What have I achieved?BMJ 1997; 315 doi: https://doi.org/10.1136/bmj.315.7122.1628a (Published 13 December 1997) Cite this as: BMJ 1997;315:1628
- Hugh Watson, former general practitioner
Although the Psychology of Military Incompetence by Norman Dixon was published 20 years ago the tenet remains true today. I took this book, among others, to a Caribbean island where we celebrated our 40th wedding anniversary. An unwise choice. Those who suffer from chronic low self esteem will understand the insidious depression that overcame me under the warm blue Caribbean sky. The cheerful, indigenous population was no match for the gloom that to some extent spoilt our holiday.
While I could not honestly say that I had been responsible for the deaths of hundreds or thousands of brave soldiers as a result of incompetent planning or intelligence, it did occur to me that I had been brought up in a rigid hierarchy of “them and us.” A dismal lack of lateral thinking, an inability to see the other chap's point of view. Decisions of narrow, thoughtless, ponderous conceit.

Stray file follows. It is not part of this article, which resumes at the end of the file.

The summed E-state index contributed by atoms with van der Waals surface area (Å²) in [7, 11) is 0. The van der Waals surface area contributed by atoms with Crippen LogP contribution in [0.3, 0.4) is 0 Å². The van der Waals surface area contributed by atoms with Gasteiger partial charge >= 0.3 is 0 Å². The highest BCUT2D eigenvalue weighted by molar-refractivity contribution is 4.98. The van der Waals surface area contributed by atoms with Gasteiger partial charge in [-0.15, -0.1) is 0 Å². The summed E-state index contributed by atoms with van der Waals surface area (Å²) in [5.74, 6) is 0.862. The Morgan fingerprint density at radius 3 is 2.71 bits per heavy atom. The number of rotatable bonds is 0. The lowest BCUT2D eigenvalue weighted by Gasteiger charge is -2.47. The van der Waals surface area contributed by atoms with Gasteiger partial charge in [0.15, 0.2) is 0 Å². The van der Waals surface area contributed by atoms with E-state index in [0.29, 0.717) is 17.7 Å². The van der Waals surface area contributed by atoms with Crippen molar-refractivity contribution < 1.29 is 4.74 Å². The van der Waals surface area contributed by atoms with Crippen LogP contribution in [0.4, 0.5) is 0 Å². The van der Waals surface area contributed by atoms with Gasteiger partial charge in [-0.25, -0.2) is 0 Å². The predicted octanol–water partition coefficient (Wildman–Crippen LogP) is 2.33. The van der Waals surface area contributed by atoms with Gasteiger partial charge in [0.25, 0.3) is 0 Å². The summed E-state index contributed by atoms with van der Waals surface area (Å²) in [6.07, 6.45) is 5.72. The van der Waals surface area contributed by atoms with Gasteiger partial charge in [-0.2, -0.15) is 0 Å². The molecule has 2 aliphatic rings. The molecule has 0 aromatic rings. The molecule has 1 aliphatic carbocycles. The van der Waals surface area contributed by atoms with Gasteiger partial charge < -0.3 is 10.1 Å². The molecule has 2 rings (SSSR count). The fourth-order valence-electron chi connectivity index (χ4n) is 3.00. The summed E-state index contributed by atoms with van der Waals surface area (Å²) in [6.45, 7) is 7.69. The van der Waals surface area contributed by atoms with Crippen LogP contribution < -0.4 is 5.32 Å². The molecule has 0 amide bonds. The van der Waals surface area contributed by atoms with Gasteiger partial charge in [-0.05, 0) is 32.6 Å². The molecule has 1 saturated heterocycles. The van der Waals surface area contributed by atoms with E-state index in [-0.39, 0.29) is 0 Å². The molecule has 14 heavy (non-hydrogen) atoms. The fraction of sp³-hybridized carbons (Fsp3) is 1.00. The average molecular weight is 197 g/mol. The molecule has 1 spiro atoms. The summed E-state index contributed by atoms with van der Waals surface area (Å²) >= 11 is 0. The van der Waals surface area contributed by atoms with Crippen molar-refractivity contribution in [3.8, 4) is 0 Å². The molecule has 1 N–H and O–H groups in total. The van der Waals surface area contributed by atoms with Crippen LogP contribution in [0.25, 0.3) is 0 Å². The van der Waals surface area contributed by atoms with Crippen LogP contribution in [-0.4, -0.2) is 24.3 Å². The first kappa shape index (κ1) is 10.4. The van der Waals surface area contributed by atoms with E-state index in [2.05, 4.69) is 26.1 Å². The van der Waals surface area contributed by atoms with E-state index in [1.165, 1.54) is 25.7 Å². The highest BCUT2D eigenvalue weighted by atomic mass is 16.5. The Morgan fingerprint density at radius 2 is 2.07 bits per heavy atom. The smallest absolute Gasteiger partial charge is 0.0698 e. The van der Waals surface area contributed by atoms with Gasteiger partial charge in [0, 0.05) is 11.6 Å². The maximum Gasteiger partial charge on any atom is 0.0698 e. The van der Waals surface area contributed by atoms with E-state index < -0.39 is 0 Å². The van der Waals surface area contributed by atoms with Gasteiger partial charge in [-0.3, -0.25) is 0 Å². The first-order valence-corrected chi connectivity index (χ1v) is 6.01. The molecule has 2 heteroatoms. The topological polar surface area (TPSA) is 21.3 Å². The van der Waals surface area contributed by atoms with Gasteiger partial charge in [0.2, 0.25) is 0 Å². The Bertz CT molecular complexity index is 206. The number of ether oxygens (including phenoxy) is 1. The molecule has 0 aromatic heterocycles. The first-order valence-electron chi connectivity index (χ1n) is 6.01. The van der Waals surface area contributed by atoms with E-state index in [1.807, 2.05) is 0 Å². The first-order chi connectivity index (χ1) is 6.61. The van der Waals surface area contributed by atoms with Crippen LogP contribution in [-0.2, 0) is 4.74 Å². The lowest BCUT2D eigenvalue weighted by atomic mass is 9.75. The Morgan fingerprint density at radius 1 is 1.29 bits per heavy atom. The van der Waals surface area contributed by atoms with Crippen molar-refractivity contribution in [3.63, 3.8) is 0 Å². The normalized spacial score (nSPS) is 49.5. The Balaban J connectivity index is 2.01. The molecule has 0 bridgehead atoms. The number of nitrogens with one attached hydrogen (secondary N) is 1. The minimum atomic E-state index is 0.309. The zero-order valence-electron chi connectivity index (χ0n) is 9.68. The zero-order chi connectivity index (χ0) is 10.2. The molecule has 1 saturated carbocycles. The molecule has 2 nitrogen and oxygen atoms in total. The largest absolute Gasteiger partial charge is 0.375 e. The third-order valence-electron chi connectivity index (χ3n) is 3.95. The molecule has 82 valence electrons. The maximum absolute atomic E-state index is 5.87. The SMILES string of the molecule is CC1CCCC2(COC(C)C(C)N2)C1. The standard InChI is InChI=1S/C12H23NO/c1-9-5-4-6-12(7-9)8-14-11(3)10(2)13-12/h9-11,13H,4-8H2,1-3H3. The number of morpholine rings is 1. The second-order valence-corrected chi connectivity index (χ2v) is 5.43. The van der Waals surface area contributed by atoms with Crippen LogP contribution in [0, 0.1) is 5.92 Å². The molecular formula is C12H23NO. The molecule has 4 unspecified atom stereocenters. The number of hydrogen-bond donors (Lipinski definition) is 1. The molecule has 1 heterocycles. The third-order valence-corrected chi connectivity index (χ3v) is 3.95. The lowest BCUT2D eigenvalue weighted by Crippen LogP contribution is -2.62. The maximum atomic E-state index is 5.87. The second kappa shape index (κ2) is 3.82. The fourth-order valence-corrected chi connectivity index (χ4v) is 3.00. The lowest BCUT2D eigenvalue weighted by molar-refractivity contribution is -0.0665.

The further I got into the book, the more I realised that every chapter described my lamentable personality. As an only child I was thoroughly spoilt, damaged from an early age for a successful …